I Was Unfaithful. And I’m Sorry

Over a year ago, I stopped blogging on Gazmn when a fan of the site offered me my dream job as a full-time writer for a popular online magazine. This was a big mistake. I found myself devoting all of my energy and love for writing into my new job while neglecting my own platform. Then when the role turned out to be a huge disappointment, I resigned with hardly a penny to my name and a personal website that had languished for months.

The fury I felt about my discouraging first year as a professional writer living in New York was almost enough to turn me off from writing altogether—even from the publication that I’d worked so hard to build. Yet when my scars healed and my ego was restored, I realized that writing was what made me the best version of myself.

I couldn’t give up on this work because that would mean giving up on the person I was meant to be. It would mean letting down the loving and encouraging people who have supported my writing from the beginning. Worst of all, it would mean conceding to the adversarial forces (and people) that I fought relentlessly to resist so I could stay in the lane I started forging for myself.

I’ve learned that writing is not for the fragile or tenderhearted. It is for those who are equipped with the grit and self-worth needed to push back against those adversarial forces that make being a writer such a rigorous line of work. It is for those who have the self-awareness to be shamelessly honest with themselves and with the world around them. It is for people who don’t care about being liked, attacked or judged. Most importantly, it is for those who have the discipline and foresight to stay the course as a professional writer even when all logic defies doing so.

I tried to walk away from this blog. When I quit my job back in March, I reasoned that I should shut down Gazmn, too. Blogging for the other site showed me that it’s hard to get paid as a writer—regardless of who you’re doing business with and what’s on your contract—and the issue wrought havoc into my life in more ways than one.

I lost my home. I struggled to keep up with medical bills and stopped taking medication. I became alienated from my friends because I couldn’t afford to keep up with the hobbies we enjoyed together, and was too ashamed of my situation to share what was happening. I became bored with blogging about pop culture because I felt like writing for a commercial audience all the time was dumbing down my prose. I started getting slammed with assignments that I thought were dumb and that I didn’t want to attach my name to.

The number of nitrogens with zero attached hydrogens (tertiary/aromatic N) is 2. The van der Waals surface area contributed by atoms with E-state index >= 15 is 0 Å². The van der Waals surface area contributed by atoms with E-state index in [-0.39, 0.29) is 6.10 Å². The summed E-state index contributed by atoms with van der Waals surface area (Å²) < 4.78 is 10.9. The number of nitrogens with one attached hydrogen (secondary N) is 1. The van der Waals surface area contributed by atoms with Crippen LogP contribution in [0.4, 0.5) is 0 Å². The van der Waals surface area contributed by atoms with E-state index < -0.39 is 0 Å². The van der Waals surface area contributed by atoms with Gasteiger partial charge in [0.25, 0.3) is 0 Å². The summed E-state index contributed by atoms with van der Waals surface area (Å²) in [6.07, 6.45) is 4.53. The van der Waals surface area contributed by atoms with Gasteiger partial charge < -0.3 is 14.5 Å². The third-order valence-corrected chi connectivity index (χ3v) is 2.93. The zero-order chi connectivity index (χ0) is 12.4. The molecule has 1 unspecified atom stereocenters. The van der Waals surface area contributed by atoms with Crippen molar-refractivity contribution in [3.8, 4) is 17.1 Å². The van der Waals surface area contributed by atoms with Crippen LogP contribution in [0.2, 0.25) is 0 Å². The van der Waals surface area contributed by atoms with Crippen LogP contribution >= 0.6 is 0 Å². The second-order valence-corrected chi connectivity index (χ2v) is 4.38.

I also started to feel like the personal essays I’d written professionally (ones similar to the posts I’ve published here on Gazmn) only entitled some of my colleagues to patronize me when I needed to advocate for myself. All of the things that once constituted my life as an independent, well-adjusted and creative adult had miraculously slipped through my fingers like a lover I couldn’t keep.

As I left that job, the idea of writing for a public audience again seemed too painful. For four months, I stopped blogging completely. I planned to post a letter on Gazmn’s home page explaining that I was done with personal essays, that I felt over-exposed in musing on my sexual experiences, and that I needed to make a change if I didn’t want to be pigeonholed into Black feminist prose. I resented the idea of always being vulnerable in my work. Plus, I figured that shutting down the site would make it easier for me to finish the very book that inspired the site in the first place. Instead of admitting to myself that I was giving up, I told myself that it was time to finally move on.

I kept procrastinating on writing that letter. But I retreated within myself unlike ever before.

Weeks passed as I scrolled through my Twitter, Facebook and Instagram feeds without commenting on anything or posting pictures of myself. I stopped checking my favorite newspapers and magazines every day and instead began incessantly checking my email for responses to job applications. My eyes glazed over whenever I saw my writer friends promoting their own posts. I wasn’t envious that they were still working while I wasn’t, but I didn’t have the grace to celebrate other people’s blogging that reminded me of my past prose, either.

When I didn’t know what to do with all of my newfound free time, I went west, deep into the woods to meditate on a small wooden bridge that sits above a shallow, rocky stream. Or I hid under white sheets and thick, dark blue curtains that shielded me from the sun. If my thoughts were still and my heart was calm, I sat behind the covers of a book strung together by another writer’s words. The displacement was comforting; getting lost in another person’s world relieved me from my own. When I got really inspired, I churned out a new chapter for my book.

But no matter how hard I tried to leave Gazmn in the past, my conscience and my community would never let me forget it. Offline, family and friends would ask me what became of the project and when I’d return to the site. The number of fans following Gazmn’s Facebook page somehow climbed upwards by 700 likes even though I hadn’t made a post or a campaign in over a year. I missed using my platform as a place that I could regularly go home to. I also feared being seen as a flighty dilettante who needn’t be taken seriously.

And then I ran into Baldwin (and his new girlfriend).

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